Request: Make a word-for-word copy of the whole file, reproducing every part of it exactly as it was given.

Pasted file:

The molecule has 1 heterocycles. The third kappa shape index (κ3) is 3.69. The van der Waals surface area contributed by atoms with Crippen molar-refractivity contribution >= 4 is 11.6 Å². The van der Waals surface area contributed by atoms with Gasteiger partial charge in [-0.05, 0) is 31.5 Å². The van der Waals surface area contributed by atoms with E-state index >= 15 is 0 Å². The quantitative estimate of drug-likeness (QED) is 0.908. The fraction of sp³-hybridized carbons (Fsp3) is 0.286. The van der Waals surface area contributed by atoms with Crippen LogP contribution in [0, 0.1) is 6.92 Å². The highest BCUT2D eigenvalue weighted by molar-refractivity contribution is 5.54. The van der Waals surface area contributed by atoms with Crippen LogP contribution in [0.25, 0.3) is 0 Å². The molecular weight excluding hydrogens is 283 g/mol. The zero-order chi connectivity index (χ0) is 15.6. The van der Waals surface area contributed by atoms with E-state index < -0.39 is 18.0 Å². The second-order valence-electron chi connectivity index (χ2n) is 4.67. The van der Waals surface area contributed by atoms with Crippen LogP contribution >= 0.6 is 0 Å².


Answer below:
The molecule has 1 heterocycles. The third kappa shape index (κ3) is 3.69. The van der Waals surface area contributed by atoms with Crippen molar-refractivity contribution >= 4 is 11.6 Å². The van der Waals surface area contributed by atoms with Gasteiger partial charge in [-0.05, 0) is 31.5 Å². The van der Waals surface area contributed by atoms with E-state index >= 15 is 0 Å². The quantitative estimate of drug-likeness (QED) is 0.908. The fraction of sp³-hybridized carbons (Fsp3) is 0.286. The van der Waals surface area contributed by atoms with Crippen LogP contribution in [0, 0.1) is 6.92 Å². The highest BCUT2D eigenvalue weighted by molar-refractivity contribution is 5.54. The van der Waals surface area contributed by atoms with Crippen LogP contribution in [0.25, 0.3) is 0 Å². The molecular weight excluding hydrogens is 283 g/mol. The zero-order chi connectivity index (χ0) is 15.6. The van der Waals surface area contributed by atoms with E-state index < -0.39 is 18.0 Å². The second-order valence-electron chi connectivity index (χ2n) is 4.67. The van der Waals surface area contributed by atoms with Crippen LogP contribution >= 0.6 is 0 Å².